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Pope Performs His First Miracle: Winning over the NYT

Pope Francis

Jesus began his ministry by turning water into wine. Pope Francis has started his with an equally astounding feat: winning over the editors of the New York Times, who have published a raft of fawning stories highlighting Francis’s papal humility.

Judging from a recent Pew Forum poll, the editors of the Times aren’t alone in their praise of the new pope. More than 84 percent of US Catholics have a favorable impression of the new pontiff—substantially higher favorability numbers than earned by Pope Benedict immediately after his election (67 percent). More surprisingly, 57 percent of all Americans, not just Catholics, have a favorable impression of Pope Francis.

But if Francis wants to keep improving Catholicism’s public image abroad, he needs to turn to the hard work of Church governance. On this score, there have been some rumors that he might close or restructure the notoriously mismanaged Vatican Bank. These reports are still speculative, but we tend to think this would be a good idea.

The right play for Francis here would be to close the bank in its current manifestation while setting up a smaller, more tightly run internal bank. The Vatican doesn’t have the luxury of simply getting rid of the bank’s functions and becoming just another client of a bunch of ordinary private sector banks. The Institute for the Works of Religion, as the Vatican Bank is more formally known, helps charitable causes and religious orders with a global reach move funds across borders to the places where it is needed most. Given that some of those causes and orders are located in the territory states with a tense or even hostile relationship with the Catholic Church, absolute financial transparency isn’t necessarily a good idea either.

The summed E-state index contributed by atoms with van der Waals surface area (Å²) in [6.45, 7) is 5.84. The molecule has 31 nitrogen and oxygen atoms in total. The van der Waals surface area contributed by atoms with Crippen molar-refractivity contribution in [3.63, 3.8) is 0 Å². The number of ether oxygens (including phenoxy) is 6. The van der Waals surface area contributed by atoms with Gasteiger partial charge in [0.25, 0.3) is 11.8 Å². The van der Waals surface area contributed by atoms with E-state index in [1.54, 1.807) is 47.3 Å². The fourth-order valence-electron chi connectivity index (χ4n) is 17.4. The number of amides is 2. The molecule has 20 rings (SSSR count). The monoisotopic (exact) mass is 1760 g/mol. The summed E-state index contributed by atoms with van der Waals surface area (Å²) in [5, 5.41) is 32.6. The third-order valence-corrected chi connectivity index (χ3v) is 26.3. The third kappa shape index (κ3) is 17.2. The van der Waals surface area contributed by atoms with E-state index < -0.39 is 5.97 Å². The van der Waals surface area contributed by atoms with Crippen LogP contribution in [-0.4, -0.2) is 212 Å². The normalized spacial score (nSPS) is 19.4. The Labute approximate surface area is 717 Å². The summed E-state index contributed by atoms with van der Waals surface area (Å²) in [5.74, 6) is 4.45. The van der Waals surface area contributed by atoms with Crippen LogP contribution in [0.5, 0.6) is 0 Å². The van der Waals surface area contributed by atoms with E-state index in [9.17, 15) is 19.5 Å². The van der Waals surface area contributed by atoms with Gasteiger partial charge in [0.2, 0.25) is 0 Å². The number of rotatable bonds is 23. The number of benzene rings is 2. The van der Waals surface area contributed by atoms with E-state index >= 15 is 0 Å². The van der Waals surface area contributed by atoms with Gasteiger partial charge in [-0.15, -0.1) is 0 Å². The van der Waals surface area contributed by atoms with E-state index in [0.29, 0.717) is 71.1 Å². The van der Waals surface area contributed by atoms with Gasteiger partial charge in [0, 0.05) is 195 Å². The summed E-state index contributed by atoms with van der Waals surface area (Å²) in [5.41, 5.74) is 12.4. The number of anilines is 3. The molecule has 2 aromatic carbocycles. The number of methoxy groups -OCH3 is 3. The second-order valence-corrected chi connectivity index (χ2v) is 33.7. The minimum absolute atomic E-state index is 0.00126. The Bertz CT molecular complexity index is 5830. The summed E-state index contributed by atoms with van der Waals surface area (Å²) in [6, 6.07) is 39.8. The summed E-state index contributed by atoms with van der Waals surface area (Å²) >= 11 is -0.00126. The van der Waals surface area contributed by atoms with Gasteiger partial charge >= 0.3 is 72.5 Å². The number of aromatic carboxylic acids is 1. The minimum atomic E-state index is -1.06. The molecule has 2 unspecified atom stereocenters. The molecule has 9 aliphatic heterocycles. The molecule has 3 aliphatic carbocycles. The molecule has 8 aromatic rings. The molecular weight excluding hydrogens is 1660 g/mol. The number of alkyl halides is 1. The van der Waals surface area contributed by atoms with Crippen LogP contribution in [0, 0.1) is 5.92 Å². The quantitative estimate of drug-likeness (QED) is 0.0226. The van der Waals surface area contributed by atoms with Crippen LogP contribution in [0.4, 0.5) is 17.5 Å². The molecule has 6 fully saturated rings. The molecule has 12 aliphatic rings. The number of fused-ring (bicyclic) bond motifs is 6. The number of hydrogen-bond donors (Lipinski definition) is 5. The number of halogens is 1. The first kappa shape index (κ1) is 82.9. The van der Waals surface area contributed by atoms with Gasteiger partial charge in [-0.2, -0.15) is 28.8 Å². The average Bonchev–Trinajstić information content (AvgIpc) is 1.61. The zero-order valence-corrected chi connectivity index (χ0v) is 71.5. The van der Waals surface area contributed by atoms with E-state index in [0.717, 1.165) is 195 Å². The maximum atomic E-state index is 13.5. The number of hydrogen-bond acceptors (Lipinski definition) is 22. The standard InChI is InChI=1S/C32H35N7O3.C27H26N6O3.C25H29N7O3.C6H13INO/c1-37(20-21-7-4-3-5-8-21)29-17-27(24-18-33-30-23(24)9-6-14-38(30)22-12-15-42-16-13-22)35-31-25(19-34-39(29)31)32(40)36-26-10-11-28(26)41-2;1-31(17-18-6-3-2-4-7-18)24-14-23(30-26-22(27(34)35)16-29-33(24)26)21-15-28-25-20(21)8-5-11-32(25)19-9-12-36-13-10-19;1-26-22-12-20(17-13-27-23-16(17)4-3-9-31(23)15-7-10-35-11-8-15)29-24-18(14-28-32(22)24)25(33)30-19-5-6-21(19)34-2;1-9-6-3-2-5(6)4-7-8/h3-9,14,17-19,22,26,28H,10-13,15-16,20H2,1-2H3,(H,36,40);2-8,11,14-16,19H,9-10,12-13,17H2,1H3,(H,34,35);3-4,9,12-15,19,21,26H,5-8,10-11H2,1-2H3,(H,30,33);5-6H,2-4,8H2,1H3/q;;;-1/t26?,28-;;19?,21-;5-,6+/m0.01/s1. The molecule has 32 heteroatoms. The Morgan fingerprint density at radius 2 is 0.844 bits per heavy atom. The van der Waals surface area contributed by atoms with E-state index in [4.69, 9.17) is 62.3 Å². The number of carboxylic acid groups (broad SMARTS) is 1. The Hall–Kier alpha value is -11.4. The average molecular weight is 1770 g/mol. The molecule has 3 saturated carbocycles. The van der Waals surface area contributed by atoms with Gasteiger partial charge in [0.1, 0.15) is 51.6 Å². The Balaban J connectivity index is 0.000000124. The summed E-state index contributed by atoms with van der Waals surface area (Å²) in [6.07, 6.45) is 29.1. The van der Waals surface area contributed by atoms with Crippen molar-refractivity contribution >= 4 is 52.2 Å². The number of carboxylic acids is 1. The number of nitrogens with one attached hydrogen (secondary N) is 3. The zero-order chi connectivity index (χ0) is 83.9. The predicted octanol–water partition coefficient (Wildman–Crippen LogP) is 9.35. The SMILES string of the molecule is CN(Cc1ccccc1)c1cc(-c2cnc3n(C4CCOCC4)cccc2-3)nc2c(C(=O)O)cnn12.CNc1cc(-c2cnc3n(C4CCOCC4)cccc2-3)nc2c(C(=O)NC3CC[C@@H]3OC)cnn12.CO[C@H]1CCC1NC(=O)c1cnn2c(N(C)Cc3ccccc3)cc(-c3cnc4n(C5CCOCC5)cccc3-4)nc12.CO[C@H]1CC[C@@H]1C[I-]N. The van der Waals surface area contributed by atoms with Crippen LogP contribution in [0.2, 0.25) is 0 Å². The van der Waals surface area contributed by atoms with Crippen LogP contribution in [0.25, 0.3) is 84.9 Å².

What Francis could do, however, is to replace the Vatican Bank with an institution or institutions of much more modest scope. This would give the Church tons of good PR and create some breathing room for Francis to make the serious structural reforms the Vatican needs. The reality is that the Vatican has a management culture that is too weak and too decentralized to support all the modern activities of a state, yet it still needs to carry many of these functions out.

The Cardinals made a shrewd choice in Francis, and Francis has shown himself to be no mean PR guru either. If he can join his knack for powerful symbolic gestures with the hard work of reform, the miracles for the Catholic Church might just keep on coming.

[Image of Pope Francis courtesy of Getty]

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